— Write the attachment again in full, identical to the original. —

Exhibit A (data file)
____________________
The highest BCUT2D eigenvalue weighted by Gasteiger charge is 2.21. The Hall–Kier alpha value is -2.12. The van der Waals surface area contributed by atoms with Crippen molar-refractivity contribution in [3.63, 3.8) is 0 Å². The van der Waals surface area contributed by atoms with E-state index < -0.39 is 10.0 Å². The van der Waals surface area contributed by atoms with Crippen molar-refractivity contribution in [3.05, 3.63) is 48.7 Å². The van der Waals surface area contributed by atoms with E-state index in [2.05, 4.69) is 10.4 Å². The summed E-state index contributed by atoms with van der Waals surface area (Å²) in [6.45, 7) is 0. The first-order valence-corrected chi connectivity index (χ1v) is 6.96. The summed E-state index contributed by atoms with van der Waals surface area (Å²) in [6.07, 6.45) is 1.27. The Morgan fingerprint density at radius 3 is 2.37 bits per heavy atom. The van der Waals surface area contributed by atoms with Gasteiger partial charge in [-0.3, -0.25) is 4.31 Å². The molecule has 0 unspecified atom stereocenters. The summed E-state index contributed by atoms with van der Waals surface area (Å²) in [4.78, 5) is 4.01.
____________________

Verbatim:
The highest BCUT2D eigenvalue weighted by Gasteiger charge is 2.21. The Hall–Kier alpha value is -2.12. The van der Waals surface area contributed by atoms with Crippen molar-refractivity contribution in [3.63, 3.8) is 0 Å². The van der Waals surface area contributed by atoms with E-state index < -0.39 is 10.0 Å². The van der Waals surface area contributed by atoms with Crippen molar-refractivity contribution in [3.05, 3.63) is 48.7 Å². The van der Waals surface area contributed by atoms with E-state index in [2.05, 4.69) is 10.4 Å². The summed E-state index contributed by atoms with van der Waals surface area (Å²) in [6.45, 7) is 0. The first-order valence-corrected chi connectivity index (χ1v) is 6.96. The summed E-state index contributed by atoms with van der Waals surface area (Å²) in [6.07, 6.45) is 1.27. The Morgan fingerprint density at radius 3 is 2.37 bits per heavy atom. The van der Waals surface area contributed by atoms with Gasteiger partial charge in [-0.3, -0.25) is 4.31 Å². The molecule has 0 unspecified atom stereocenters. The summed E-state index contributed by atoms with van der Waals surface area (Å²) in [4.78, 5) is 4.01.